Ah. How I loved these books. Again, we had loads, probably all of them, and they were read a lot. Over and over. A bit like The Famous Five books, I loved the mystery contained within the pages, the excitement of the adventures they got caught up in and the tension (as it felt to an eight to nine year old) as you waited to see if they could solve the puzzle. Even when I re-read the books, they still felt new and exciting. And yes. I watched the TV show too. I’m only human.

233637The Nancy Drew Mystery Stories – Carolyn Keene et al.

Finally. A bit of girl power. In the male dominated world of mystery and mayhem that made up my youth, Nancy Drew was a wonderful surprise and treat. A girl!!!, every bit as intrepid and intelligent as her make counterparts, this was another series I devoured. And yes, another TV series I watched.

I’ll be honest. At this stage in my development I had no concept of gender bias or any belief that girls were expected to be less adventurous than boys. Nancy Drew still came as a nice surprise and maybe her tenacity and bravery is what helped me to realise that there is no real difference. Go Nancy!

These weren’t all of the books that made up my formative years but they’re a good example and the ones I love the best. There was a series about a dinosaur I read in Infant School. I remember it because I was books ahead of where I should have been, devouring reading set for kids 2 years older than I was, but I am buggered if I can remember what it was called.

So. Did any of these hit your reading list as a child? Or are you too young to have even heard of these wonderous teenage detectives? Can you possibly guess from this early selection what direction my teenage years took when it came to reading habits?

Well. If you’re interested then I’ll be posting my teenage years next weekend. Maybe I’ll see you there.

Have a fabulous week of reading all



17 thoughts on “The Books of my Years: The Early Learning Years.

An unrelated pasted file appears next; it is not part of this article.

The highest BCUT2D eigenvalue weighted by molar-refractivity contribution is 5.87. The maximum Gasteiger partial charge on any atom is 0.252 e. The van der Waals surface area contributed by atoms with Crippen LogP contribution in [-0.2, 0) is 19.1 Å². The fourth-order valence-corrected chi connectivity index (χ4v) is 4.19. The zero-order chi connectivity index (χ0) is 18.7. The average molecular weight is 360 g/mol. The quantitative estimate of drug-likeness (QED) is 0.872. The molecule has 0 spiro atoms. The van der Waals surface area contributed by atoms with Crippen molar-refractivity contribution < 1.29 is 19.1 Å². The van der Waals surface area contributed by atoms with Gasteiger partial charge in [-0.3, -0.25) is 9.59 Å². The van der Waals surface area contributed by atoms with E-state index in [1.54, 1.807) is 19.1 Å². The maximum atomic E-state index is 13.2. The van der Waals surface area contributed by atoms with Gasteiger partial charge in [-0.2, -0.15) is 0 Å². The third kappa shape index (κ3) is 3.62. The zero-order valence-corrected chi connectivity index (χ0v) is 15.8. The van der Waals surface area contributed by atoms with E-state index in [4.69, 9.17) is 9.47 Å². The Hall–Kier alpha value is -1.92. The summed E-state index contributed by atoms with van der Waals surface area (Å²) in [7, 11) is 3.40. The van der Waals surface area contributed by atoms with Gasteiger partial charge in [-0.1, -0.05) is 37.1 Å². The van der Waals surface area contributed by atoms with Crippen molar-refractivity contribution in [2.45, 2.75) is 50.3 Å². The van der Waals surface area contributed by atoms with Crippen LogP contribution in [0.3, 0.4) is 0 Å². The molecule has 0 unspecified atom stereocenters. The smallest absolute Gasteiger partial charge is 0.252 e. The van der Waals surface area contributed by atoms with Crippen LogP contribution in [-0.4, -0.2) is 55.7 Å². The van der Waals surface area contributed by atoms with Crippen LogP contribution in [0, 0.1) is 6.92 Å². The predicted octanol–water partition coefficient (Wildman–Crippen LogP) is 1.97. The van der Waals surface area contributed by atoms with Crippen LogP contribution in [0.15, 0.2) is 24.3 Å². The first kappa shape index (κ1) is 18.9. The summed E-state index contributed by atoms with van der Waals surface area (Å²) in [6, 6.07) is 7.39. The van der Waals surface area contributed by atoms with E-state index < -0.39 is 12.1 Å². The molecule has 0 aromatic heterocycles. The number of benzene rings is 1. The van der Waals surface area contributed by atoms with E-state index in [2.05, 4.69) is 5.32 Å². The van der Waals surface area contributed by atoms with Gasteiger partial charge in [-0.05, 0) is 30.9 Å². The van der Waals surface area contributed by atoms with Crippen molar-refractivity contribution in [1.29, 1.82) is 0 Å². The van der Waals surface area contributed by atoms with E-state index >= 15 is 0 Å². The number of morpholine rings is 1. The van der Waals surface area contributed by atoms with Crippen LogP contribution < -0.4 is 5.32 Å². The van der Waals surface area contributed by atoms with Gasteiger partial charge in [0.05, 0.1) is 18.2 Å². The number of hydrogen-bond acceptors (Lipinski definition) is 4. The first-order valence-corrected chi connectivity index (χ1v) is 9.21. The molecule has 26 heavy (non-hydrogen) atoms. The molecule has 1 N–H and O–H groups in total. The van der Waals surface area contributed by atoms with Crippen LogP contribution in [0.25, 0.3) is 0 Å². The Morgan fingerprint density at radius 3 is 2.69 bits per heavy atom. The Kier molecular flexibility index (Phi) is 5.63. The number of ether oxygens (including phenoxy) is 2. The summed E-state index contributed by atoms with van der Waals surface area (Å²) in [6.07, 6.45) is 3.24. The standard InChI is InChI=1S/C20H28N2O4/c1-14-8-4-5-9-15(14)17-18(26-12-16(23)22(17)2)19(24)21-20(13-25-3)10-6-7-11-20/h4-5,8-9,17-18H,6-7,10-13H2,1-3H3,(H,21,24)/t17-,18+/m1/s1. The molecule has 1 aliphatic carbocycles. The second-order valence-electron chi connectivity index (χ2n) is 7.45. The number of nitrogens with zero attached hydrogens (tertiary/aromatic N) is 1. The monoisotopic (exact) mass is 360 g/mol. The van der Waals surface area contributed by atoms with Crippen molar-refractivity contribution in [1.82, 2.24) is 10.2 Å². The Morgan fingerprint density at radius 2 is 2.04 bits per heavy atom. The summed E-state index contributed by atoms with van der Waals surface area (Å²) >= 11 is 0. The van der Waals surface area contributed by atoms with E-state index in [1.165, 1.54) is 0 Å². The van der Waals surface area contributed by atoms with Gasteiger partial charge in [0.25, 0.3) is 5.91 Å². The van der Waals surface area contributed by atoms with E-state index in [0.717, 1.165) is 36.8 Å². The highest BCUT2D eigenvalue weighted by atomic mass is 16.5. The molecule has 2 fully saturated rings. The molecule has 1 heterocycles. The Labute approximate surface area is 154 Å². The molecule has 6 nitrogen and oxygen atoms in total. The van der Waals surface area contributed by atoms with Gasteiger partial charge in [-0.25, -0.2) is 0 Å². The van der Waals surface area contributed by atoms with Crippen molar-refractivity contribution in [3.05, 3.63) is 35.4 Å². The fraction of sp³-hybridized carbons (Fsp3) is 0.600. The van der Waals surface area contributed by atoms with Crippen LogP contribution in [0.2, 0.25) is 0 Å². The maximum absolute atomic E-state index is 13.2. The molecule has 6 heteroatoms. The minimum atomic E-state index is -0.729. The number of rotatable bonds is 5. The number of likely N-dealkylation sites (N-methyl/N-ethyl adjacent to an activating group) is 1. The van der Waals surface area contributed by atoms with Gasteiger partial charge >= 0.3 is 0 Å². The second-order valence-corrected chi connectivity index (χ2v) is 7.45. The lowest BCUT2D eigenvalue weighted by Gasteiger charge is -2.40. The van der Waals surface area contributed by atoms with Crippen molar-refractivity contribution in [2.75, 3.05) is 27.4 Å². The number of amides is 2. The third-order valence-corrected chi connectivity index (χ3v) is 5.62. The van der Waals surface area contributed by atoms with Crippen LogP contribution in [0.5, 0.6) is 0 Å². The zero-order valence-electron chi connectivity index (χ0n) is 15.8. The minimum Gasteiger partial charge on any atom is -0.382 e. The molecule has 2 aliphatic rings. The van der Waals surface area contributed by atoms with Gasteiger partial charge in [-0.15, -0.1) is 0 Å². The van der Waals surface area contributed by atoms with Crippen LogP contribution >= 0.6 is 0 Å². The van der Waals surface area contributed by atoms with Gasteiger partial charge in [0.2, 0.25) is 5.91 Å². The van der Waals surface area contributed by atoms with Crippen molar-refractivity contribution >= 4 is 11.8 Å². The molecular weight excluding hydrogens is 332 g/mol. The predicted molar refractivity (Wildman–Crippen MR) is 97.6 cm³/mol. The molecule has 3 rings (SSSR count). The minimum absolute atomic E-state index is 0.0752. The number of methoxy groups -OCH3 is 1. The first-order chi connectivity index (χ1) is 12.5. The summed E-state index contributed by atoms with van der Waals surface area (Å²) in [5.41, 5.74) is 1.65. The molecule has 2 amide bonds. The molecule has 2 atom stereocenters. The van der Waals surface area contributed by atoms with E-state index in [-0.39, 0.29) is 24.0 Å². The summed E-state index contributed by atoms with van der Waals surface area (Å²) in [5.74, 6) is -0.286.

1. I’ve read all apart from Beatrix Potter and the Ghost Stories. I also read Alfred Hitchcock and the three investigators. I occasionally scrol through Amazon trying to find books I loved as a child. Great post.

    Liked by 1 person

    1. I think a lot of us crime buffs will have. I’m not so sure my teen years will be everyone’s bag mind 🙂 I went a little off track. Still mainstream fiction only slightly different from the baby years. There’s a hint in there though.


  2. These were the same as what I read growing up. My grandma had all of the Nancy Drew books and I would just sit and read them over and over while visiting! I’m now trying to pass on their greatness to my 10 year old, but she has no interest… 😦 I’m looking forward to your next post!

    Liked by 1 person

    1. Thanks. I think it’s much harder to focus kids these days. Too many distractions. Only 4 TV channels and a really bad game of tennis on an old Atari back in my day. Even the PC was just a new thing that not many people had. I remember being so excited when me and my siblings got to fight over my dad’s hand held Donkey Kong game. Books was the only alternative on a grey day.


  3. I think a lot of us mystery/thriller lovers read Nancy Drew and The Hardy Boys, they were some of my favorite. I also loved the Treasure Island series and feel that my fondness for adventure thrillers might come from those:)

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  4. I loved a lot of those books and authors too. I’d say anything Enid Blyton was my choice, I managed to pick up some of the old 70’s/80’s editions for my daughter a few years ago. I can also remember reading and really loving those chose your own adventure kind of books when I was around eight or nine. Great post! Look forward to reading your teen years reads 🙂

    Liked by 1 person

  5. My first memory of books were the Ladybird ones, then I remember collecting Enid Blyton’s Famous 5 and Secret 7. Then on to Heidi, What Katy did etc. I don’t remember Nancy Drew – these seem to have passed me by.